In the latest volley, Gov. Gavin Newsom recently signed into law two bills, Assembly Bill 51 and Senate Bill 707, that take aim at forced arbitration. One, AB 51, broadly prohibits employers from conditioning employment on the employee’s agreement to waive his or her right to enforce various employment violations in court, and the other, SB 707, imposes substantial penalties on parties who successfully petition to compel arbitration and then stall on paying the fees. Both laws are set to take effect on January 1, 2020, and likely face preemption fights.
AB 51 adds Section 432.6 to the Labor Code and 12953 to the Government Code. The key provisions in AB 51 bar an employer making a person’s “employment, continued employment, or the receipt of any employment-related benefit” contingent on the employee’s agreement to “waive any right, forum or procedure” to pursue violations of the Fair Employment and Housing Act (FEHA) or the Labor Code, including the right to sue in court. An employer also cannot “retaliate or discriminate against or terminate” any employee or applicant for refusing to consent to a waiver prohibited by the law.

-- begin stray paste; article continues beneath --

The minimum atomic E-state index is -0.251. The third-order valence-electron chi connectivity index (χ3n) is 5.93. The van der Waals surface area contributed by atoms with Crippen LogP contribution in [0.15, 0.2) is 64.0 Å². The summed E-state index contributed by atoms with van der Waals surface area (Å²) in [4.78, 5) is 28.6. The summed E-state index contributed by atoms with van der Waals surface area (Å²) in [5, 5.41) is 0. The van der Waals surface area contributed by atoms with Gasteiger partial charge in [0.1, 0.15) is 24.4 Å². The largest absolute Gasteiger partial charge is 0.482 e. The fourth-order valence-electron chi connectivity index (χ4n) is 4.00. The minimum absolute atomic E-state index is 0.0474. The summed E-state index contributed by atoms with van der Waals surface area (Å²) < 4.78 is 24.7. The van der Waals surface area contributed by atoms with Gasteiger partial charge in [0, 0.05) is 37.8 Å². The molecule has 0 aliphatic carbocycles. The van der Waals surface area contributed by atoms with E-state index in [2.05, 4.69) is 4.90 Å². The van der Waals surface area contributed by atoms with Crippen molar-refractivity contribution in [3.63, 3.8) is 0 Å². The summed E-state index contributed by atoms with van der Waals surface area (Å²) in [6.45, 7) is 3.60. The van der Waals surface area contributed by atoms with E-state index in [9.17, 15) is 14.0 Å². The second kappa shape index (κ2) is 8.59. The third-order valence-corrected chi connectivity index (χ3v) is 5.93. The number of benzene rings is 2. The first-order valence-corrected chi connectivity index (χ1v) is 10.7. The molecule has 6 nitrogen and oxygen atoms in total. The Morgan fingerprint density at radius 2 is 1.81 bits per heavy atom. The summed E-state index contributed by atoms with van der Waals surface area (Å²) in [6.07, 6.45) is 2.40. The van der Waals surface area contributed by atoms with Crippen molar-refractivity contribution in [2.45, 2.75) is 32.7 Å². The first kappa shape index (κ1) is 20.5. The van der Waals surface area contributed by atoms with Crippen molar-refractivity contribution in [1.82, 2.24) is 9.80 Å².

Both AB 51 and SB 707 represent fairly bold steps in combating the abuses of forced arbitration. Prior similar efforts were vetoed by former Gov. Jerry Brown, but the new governor must see things differently. Now the fate of these laws will be decided by the courts.
By Jeremy K. Robinson, CaseyGerry – The Los Angeles Daily Journal
Jeremy K. Robinson is a partner at the San Diego law offices of Casey Gerry Schenk Francavilla Blatt & Penfield LLP, and chair of the firm’s motion and appellate practice.